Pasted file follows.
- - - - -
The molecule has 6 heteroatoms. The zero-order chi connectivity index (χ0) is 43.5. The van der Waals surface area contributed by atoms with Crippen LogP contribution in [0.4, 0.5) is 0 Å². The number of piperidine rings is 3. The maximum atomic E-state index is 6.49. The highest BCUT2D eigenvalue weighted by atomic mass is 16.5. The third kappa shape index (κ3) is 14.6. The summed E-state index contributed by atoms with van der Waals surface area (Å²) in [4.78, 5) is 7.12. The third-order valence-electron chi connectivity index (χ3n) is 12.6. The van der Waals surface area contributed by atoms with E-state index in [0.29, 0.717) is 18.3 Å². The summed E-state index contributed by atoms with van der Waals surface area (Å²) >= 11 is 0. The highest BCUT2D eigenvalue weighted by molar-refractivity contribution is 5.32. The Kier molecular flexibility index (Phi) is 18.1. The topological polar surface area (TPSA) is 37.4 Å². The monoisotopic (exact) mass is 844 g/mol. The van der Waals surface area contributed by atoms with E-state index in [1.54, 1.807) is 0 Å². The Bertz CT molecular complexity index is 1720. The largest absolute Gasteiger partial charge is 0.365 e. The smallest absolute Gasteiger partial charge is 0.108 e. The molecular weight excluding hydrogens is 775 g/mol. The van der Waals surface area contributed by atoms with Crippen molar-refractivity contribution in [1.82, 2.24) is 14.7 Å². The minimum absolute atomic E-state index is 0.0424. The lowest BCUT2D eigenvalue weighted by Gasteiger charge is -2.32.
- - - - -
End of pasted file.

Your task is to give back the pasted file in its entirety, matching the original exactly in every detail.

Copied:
The molecule has 6 heteroatoms. The zero-order chi connectivity index (χ0) is 43.5. The van der Waals surface area contributed by atoms with Crippen LogP contribution in [0.4, 0.5) is 0 Å². The number of piperidine rings is 3. The maximum atomic E-state index is 6.49. The highest BCUT2D eigenvalue weighted by atomic mass is 16.5. The third kappa shape index (κ3) is 14.6. The summed E-state index contributed by atoms with van der Waals surface area (Å²) in [4.78, 5) is 7.12. The third-order valence-electron chi connectivity index (χ3n) is 12.6. The van der Waals surface area contributed by atoms with E-state index in [0.29, 0.717) is 18.3 Å². The summed E-state index contributed by atoms with van der Waals surface area (Å²) >= 11 is 0. The highest BCUT2D eigenvalue weighted by molar-refractivity contribution is 5.32. The Kier molecular flexibility index (Phi) is 18.1. The topological polar surface area (TPSA) is 37.4 Å². The monoisotopic (exact) mass is 844 g/mol. The van der Waals surface area contributed by atoms with E-state index in [1.54, 1.807) is 0 Å². The Bertz CT molecular complexity index is 1720. The largest absolute Gasteiger partial charge is 0.365 e. The smallest absolute Gasteiger partial charge is 0.108 e. The molecular weight excluding hydrogens is 775 g/mol. The van der Waals surface area contributed by atoms with Crippen molar-refractivity contribution in [1.82, 2.24) is 14.7 Å². The minimum absolute atomic E-state index is 0.0424. The lowest BCUT2D eigenvalue weighted by Gasteiger charge is -2.32.